Hate Bitter Foods? You Might Be a Supertaster (and Not a Picky Eater), According to a Nutritionist

Here's what it means to be a supertaster—and how to make the healthy foods you hate taste better.


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Having food preferences is perfectly natural. Some prefer mild flavors to spicy ones; some have a sweet tooth while others crave salty foods. When your food preferences prevent you from enjoying foods outside of your comfort zone, you might be quick to label yourself as a picky eater. Picky eaters get a bad rap for having an underdeveloped palate, but a selective palate is really what it is—and there may be an explanation for your very particular likes and dislikes that’s out of your control. You just might be a supertaster, someone with a bit of a superpower when it comes to tasting flavors and ingredients. 

Having a heightened sense of taste isn’t always a joyride for your taste buds, though. Supertasters—it’s a real thing!—may inadvertently limit their diets to avoid things they’re averse to, and many find it difficult to include a wide variety of foods in their overall diet—something that’s essential for getting a spectrum of nutrients and supporting a diverse gut microbiome. 

What exactly is a supertaster, and how common is it?

“A supertaster is going to experience the flavors and aromas of any given food or meal more intensely,” explains Jenna Volpe, RDN, L.D., an Austin, Texas–based registered dietitian trained in supertasting—who happens to be a supertaster herself.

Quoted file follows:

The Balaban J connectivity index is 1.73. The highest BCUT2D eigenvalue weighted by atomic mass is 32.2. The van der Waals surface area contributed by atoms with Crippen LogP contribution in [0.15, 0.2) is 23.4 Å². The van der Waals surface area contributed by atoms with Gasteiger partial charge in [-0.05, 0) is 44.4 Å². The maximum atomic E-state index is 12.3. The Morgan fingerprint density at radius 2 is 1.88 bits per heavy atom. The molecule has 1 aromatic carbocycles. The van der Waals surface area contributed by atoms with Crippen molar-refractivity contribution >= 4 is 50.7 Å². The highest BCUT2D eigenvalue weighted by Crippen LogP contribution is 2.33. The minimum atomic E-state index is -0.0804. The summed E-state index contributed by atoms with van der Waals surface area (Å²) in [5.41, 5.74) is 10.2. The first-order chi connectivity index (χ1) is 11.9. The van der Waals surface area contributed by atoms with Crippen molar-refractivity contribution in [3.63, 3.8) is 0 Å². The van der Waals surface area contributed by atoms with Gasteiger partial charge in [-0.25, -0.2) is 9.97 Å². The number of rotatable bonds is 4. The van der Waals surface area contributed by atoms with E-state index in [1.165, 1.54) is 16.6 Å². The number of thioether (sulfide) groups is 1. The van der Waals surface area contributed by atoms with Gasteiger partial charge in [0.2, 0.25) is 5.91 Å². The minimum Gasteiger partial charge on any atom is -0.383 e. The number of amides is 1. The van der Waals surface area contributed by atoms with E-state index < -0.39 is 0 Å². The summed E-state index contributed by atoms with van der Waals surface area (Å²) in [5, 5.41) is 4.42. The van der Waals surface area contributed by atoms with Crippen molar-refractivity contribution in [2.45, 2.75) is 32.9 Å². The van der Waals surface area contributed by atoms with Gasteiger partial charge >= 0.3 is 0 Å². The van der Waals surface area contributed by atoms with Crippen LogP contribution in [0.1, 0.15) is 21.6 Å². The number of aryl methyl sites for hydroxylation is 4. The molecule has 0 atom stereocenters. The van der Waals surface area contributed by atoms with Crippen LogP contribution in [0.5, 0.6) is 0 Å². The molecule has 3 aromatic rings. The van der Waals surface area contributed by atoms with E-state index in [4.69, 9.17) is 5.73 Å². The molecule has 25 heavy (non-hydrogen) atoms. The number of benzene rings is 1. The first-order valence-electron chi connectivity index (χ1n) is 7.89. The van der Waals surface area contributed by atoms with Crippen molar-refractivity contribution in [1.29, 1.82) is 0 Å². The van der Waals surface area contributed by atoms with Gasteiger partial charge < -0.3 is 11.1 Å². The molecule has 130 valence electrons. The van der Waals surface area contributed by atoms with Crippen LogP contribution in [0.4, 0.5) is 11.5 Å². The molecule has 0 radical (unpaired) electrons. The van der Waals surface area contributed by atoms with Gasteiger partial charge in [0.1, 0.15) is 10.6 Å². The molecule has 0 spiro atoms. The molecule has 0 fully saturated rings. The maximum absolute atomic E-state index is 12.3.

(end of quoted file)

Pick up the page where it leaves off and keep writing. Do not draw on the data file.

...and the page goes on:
This super sense of taste is due, in part, to the sheer number of taste buds they have. Supertasters have significantly more taste buds than non-supertasters, usually referred to as non-tasters, though there isn’t an exact number. Having more taste buds makes flavors more intense, so supertasters are more likely to be sensitive to certain foods. Of the five tastes—sweet, salty, sour, bitter, and umami—supertasters can be sensitive to all of them to some extent, but they’re especially receptive to bitter tastes.

What’s more, a supertaster isn’t defined solely by their number of taste buds, but also by their genetics. Supertasters have a taste receptor gene called TAS2R38 that allows them to taste the bitterness of a chemical called phenylthiocarbamide (PTC) or a related substance called 6-n-propylthiouracil (PROP), according to the National Institutes of Health (NIH). Technically, everyone inherits two copies of this gene, but supertasters have the PAV variant. 

Supertasters are more common than you’d think. About a quarter of people in the U.S. have the gene that allows them to taste the extreme bitterness of PTC, making a solid chunk of the population bonafide supertasters. Roughly half of Americans are medium or average tasters of bitter PTC, and another quarter don’t taste it at all. This varies greatly among racial and ethnic groups as well as between the sexes. Men and Caucasians are least likely to be supertasters, while women and racial minorities are more likely to have the gene, Linda M. Bartoshuk, Ph.D., a researcher on the genetic variations in taste perception, told the Duke Sanford World Food Policy Center. Now a professor at the University of Florida, Bartoshuk initially penned the name “supertaster” and pioneered much of the research on this genetic type in the 1990s at the Yale School of Medicine.